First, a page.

A few years ago, a talk host at a very “Big” (hint ONE) radio station told me, “I just want another 20 years.” My reply, “20 years? You’ve got 5.”
I’m an optimistic guy by nature. I always think positive, maybe to a fault. I’m also a realist and a competitive son-of-a-bitch who has no other goal other than to be number one. Coming in second is being the first loser. Losing sucks!
But, competitiveness, on the one thing that matters (Rule #1 – Ratings and Revenue), seems to have been forgotten in today’s so-called “(Conservative) Talk Radio.”
Day in and day out I read excuses and quotes in industry trades with fingers of blame being pointed because no one in the radio industry wants to take any responsibility for culturally disconnected talk programs. Or worse, there are the people who have consigned themselves into thinking low ratings are OK because they’re here for the higher cause of guiding the country and saving it from the Kenyan national we have as President or those who have just given up hoping not to be the next victim as corporate radio, struggling to make its next loan interest payment, executes its latest round of air personalities. Whiskey Tango Foxtrot!
The June PPM ratings are rolling in and outside of a few stations, the ratings are a disaster. The monthly ratings for many talk stations are in a free fall, displaying a product detached from all but an old, small, shrinking and worthless audience.
Have Low-T, want to buy some gold or need some male enhancement? I’ve got a radio station for you!
I know. It will get better as money rolls in for the mid-term elections this fall. More on that later.
Here are some June 2014 PPM results.
STATION RANK 6+ M, A, M, J (March, April, May, June 2014)
WKRC/Cincinnati #16 2.5, 2.4, 2.2, 1.7
WLS/Chicago #19 2.0, 1.7, 1.6, 1.4
WFLA/Tampa #13 3.6, 3.6, 3.6, 3.3
WIOD/Miami #22 1.2, 1.1, 1.1, 1.1
WABC/New York #20 2.4, 2.2, 1.6, 1.3
WOR/New York #18 1.5, 1.7, 1.6, 1.5
KEIB/Los Angeles #26 0.5, 0.5, 0.6, 0.8
KABC/Los Angeles #28 0.6, 0.5, 0.5, 0.5
To be fair, credit goes to WSB in Atlanta and 700WLW in Cincinnati for being ranked #1, but for many other stations? As Reds’ broadcaster Marty Brennaman would say, “How we lookin’? Not good.”
The above is what few in corporate radio or talk radio will speak of, a format dying by the day and no one willing to call the baby ugly.
“HEY. THE BABY IS UGLY.”
Today, I read a piece from Harker Research, a group that does a fine job analyzing media and trends confronting the radio industry. I love their insights. Excellent stuff. Their piece entitled Lesson from New York and LA: Content Matters pointed out how important content is in talk radio and all formats. I couldn’t agree more.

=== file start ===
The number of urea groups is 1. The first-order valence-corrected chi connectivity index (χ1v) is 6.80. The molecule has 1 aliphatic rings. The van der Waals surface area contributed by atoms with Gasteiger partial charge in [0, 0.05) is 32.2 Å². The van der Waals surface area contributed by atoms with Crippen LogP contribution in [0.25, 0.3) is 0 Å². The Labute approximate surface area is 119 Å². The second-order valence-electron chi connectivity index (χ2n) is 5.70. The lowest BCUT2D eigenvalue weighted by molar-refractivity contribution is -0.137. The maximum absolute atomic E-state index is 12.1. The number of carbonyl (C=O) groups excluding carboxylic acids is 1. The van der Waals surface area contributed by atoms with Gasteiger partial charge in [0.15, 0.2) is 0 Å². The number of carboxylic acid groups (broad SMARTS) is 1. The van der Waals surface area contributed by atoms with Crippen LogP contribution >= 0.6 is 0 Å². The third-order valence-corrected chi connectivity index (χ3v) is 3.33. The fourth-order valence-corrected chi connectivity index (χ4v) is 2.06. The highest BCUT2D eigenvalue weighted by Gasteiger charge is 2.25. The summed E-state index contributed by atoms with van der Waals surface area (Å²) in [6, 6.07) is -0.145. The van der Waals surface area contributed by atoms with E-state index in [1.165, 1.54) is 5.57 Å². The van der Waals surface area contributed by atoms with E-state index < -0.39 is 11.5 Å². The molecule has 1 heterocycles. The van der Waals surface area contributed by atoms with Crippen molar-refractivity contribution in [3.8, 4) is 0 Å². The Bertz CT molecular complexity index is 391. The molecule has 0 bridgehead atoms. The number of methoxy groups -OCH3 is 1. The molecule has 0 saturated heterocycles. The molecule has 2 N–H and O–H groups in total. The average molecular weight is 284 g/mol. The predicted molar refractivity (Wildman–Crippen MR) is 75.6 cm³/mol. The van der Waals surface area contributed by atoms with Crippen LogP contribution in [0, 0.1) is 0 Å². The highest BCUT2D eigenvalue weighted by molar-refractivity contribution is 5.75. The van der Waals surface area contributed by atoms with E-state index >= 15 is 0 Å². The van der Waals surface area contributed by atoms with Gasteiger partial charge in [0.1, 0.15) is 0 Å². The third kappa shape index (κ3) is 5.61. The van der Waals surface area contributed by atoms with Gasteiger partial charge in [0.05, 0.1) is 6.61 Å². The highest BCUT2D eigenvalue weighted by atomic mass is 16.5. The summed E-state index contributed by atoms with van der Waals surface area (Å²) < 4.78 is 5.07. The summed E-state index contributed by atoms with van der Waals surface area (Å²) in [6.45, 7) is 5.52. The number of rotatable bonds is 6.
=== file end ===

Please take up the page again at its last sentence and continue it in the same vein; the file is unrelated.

They indexed the gains and losses of KEIB in Los Angeles v. KFI in Los Angeles, both Clear Channel stations. The Rush Limbaugh show moved from KFI to KEIB in January 2014. The research gathered from Nielsen data shows the audience increase of KEIB indexes at 265. That means KEIB’s audience has almost tripled, while KFI’s audience has dropped slightly. Here’s the problem. When you have no audience to begin with, tripling the audience isn’t all that hard. 0.0 to 0.3 is a 300% increase or an index of 300.
Harker Research also compared the move of Limbaugh from WABC to WOR in New York this past January. They pointed out WOR indexes at 370 for the first 6 months of 2014 and during Limbaugh’s time slot the index has tripled (or 300). They fail to mention, however, much of the total station increase is due to an increase in cume from New York Mets baseball. Don’t believe me? Check this out.
WOR 6+ CUME 6+ SHARE
JAN 568,800 1.7
FEB 565,600 1.5
MAR 649,900 1.5
APR 968,300 1.7
MAY 1,031,100 1.6
JUN 967,300 1.5
At no point is Harker Research cheering the anemic ratings for these stations in their piece. They are simply pointing out content matters by showing, using Nielsen data, one station going up and the other going down. Ratings are a zero sum game, after all.
Me? I’m pointing out we’re cheering for the tallest midget and accepting mediocrity or worse abject failure in the talk radio industry. We’ve got a problem and the first step is realizing it and accepting it.
I wonder if Rush Limbaugh, ego in check, fine businessman and exceptional radio performer that he is, feels good about being on the #26 station in Los Angeles. I’m thinking no.
And one more thing, the November mid-term elections. If you’re one waiting for a ratings lift and waiting for those political dollars to fill the program logs, I have one question to ask. “Do you really think it’s a good business model to have a station designed for success one month every two or four years?”
Noodle that one.
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